British Airways Holidays recently has announced that it will no longer be promoting packages, or selling tickets, for attractions in which animals are kept captive.
The news comes after British Airways announced its partnership with Born Free, a wildlife charity aiming to protect natural animals and their ecosystems.
“Our customers tell us they have concerns about wild animals being kept in captivity, and increasingly see animal performances in particular as outdated. We are delighted to have worked with Born Free to develop our new strategy which allows our customers to make more informed choices and we are contacting all our hotel and attraction partners about our new approach,” said Claire Bentley, managing director of British Airways Holidays, in a press release.
The decision will reportedly affect SeaWorld theme parks, among other vacation experiences, although British Airways did not specify which promotions or packages were removed from its website.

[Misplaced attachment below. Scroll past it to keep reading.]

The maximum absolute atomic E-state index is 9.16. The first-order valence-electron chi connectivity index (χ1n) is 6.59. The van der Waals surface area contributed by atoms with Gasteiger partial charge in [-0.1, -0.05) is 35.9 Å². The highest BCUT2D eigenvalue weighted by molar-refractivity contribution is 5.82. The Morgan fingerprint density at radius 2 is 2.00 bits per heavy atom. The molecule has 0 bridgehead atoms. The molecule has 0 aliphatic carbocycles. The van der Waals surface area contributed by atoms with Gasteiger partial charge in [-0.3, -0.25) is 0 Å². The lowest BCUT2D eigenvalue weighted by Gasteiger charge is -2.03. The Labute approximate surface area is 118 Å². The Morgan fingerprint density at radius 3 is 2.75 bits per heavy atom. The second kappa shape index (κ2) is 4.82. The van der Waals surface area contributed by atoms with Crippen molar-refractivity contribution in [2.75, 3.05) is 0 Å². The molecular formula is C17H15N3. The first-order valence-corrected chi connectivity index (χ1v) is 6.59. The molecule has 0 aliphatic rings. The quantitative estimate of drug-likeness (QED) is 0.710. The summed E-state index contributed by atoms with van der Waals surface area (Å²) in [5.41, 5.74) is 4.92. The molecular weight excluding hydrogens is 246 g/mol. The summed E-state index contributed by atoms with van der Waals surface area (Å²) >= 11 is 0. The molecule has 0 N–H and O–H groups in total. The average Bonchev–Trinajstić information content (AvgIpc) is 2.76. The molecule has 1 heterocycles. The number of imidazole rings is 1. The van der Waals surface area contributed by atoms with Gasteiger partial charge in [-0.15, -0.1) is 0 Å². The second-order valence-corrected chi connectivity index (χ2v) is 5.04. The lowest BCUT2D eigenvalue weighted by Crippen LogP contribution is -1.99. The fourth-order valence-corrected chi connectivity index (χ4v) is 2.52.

SeaWorld CEO Gus Antorcha has since responded to British Airways’ decision, which, according to Orlando Weekly, may have been spurred by photos PETA recently shared with the U.S. Department of Agriculture, claiming that they were evidence of mistreatment of dolphins at SeaWorld Orlando.
"When radical animal rights activists mislead and manipulate the truth to the detriment of our planet’s critically endangered animals, you have to question their motives,” said Antorcha in a statement obtained by Fox News. “Pressuring companies and trying to shame them into cutting ties with independently accredited zoos and aquariums works against the vital research and conservation work to protect these animals. We are disappointed that British Airways Holidays succumbed to pressure from animal activists and changed its policy given the facts."
British Airways Holidays was not immediately available to comment on which other parks, aside from SeaWorld, would be affected. The press release does say, however, that customers will still have “the opportunity to book rooms in certain hotels that keep wild animals on site,” but they will not be able to book tickets for those attractions through British Airways Holidays. Those hotels will also be “clearly labeled” with warnings on the website.
The company’s announcement also comes less than a month after Virgin Group founder Richard Branson announced that Virgin Holidays will no longer sell tickets to attractions that “involve captive cetaceans, such as whales and dolphins.”